Radar's Apologia Pro Vita Sua

Discussion in 'Philosophy' started by radarmark, Jun 13, 2013.

  1. Thomas

    Thomas Well-Known Member

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    All I was trying to say was, for this very reason, one can't say what cannot be experienced, all one can say is, I haven't.

    Excuse the naive question, but if no being, then who, or what, is perceiving the becomingness?

    I'm all for that.

    Well it's been revised.

    Platonic being was a triune: Rest-Movement-Becoming (stasis:kinesis:genesis).
    Christianity revised the triune: Becoming-Movement-Rest

    The latter idea posits 'being' as an act of becoming (and coming-to-be and act of being), so any being, as it emerges or appears, is moving, simply by the very act of being, which is dynamic.

    Do we need to discuss what it is to be? Act and esse in the language of the scholastics?

    Can we clarify whether there is a 'self' that experiences, or are we saying there are experiences which give the impression of a 'self' (which is problematic), or am I missing something quite basic?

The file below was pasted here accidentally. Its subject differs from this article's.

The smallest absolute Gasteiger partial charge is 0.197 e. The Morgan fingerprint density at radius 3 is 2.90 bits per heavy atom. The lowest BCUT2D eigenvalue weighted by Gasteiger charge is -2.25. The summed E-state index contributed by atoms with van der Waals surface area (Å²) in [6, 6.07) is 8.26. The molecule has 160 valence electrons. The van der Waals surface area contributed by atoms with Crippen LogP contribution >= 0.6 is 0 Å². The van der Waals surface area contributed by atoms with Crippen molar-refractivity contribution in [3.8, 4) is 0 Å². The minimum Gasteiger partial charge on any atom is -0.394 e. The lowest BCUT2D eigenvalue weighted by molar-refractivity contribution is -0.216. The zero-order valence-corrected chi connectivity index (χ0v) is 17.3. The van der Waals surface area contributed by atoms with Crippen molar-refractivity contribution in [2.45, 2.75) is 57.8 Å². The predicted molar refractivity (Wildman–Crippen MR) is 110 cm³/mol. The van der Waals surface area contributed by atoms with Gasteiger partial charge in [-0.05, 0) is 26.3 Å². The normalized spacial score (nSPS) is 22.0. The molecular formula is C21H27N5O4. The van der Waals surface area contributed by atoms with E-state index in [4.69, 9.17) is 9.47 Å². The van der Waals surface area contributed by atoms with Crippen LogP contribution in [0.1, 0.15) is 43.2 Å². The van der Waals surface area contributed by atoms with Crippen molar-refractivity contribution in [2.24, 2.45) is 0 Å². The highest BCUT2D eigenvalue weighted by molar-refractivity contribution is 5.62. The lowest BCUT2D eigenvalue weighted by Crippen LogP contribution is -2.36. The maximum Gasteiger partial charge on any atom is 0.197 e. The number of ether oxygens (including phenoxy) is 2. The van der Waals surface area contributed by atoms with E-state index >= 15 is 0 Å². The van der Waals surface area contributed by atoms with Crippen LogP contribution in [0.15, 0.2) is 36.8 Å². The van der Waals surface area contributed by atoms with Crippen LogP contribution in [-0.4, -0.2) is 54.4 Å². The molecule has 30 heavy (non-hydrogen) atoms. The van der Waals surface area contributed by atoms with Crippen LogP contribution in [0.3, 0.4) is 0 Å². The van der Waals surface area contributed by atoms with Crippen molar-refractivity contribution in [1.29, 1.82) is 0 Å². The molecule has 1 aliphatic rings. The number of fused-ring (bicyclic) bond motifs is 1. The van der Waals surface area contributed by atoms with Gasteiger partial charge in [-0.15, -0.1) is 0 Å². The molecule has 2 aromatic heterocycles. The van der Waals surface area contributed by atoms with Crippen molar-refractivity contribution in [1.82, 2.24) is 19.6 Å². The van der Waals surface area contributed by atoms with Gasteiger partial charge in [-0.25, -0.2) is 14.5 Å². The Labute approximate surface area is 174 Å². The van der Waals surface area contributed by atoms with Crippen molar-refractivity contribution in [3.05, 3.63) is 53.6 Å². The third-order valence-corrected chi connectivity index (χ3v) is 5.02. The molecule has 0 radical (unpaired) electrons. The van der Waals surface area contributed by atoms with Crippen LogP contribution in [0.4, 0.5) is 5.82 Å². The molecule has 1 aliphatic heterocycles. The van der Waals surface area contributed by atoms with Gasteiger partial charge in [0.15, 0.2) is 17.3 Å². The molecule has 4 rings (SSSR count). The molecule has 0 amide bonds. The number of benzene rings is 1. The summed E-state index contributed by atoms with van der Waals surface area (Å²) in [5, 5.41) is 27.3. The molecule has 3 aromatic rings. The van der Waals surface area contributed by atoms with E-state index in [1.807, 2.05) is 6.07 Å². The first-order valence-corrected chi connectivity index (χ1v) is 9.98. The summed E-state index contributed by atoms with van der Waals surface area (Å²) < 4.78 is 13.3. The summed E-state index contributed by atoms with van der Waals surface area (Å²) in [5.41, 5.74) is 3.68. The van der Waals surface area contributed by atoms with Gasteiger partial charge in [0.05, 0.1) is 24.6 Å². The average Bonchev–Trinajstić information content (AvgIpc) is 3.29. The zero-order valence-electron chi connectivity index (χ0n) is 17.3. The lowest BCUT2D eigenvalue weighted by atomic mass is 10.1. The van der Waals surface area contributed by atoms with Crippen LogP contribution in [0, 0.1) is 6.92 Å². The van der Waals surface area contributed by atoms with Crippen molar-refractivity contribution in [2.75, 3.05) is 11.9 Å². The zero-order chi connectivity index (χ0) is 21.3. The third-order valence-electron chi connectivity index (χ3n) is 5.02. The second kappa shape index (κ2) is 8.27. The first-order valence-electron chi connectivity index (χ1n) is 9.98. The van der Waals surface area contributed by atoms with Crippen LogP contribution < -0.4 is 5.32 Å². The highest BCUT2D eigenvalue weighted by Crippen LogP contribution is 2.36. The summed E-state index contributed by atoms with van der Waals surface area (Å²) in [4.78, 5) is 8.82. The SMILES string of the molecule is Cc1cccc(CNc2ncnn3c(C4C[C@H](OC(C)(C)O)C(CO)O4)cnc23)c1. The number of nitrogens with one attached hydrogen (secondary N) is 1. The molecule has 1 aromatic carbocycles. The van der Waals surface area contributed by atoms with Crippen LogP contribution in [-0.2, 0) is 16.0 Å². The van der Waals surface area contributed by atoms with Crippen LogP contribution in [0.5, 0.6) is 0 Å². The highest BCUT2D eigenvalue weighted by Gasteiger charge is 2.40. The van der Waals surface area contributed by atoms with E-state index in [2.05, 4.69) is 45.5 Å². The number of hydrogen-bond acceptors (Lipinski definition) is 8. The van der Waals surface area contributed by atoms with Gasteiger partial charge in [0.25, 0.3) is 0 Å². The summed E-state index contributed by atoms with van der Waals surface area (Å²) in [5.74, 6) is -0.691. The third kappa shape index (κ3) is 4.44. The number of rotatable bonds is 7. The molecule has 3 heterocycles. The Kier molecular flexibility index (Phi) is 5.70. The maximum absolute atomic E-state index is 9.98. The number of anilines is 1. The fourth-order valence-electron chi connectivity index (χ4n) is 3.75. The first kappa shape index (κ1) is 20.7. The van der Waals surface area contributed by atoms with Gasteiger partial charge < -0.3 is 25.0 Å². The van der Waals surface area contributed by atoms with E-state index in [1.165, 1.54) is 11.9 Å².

Are you asking for, or rather I'm saying to be acceptable, can the answer be 'a science of everything', a philosophy, a metaphysic, or a theology?
     
  2. radarmark

    radarmark Quaker-in-the-Making

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    Thomas and Paladin, I owe you detailed responses (it helps me to express myself). Will be spending the next hour or two doing just that. I find this so interesting I may just give up looking at any other threads.
     
  3. radarmark

    radarmark Quaker-in-the-Making

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    From Paladin’s post #15:


    I am neither arguing that we experience objective reality or that what we have are merely sense perceptions. Rather I am postulating the possibility that we experience something (I use “actualities”, Heraclitus used “pairs of contrary properties” or Logos, Locke used “particular thing”, Bergson used “intuited notions”, and Whitehead “actual entities”) which exists in reality but is not reality which is ultimately unknowable.


    Kant’s problem was that he assumed an objective physical reality “things-in-themselves”.

    Note: “no event has occurred that could have been more decisive for the fate of this science than the attack made upon it by David Hume” and goes on to say that “Hume proceeded primarily from a single but important concept of metaphysics, namely, that of the connection of cause and effect”.

    I reject the assumption that scientistic materialism is sacrosanct. Cartesianism and Materialism are not the end all and be all of knowledge. How we know (Hume and Locke) is equally important with what is known.

    Is that clear enough?
     
  4. radarmark

    radarmark Quaker-in-the-Making

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    From Thomas’ post #17: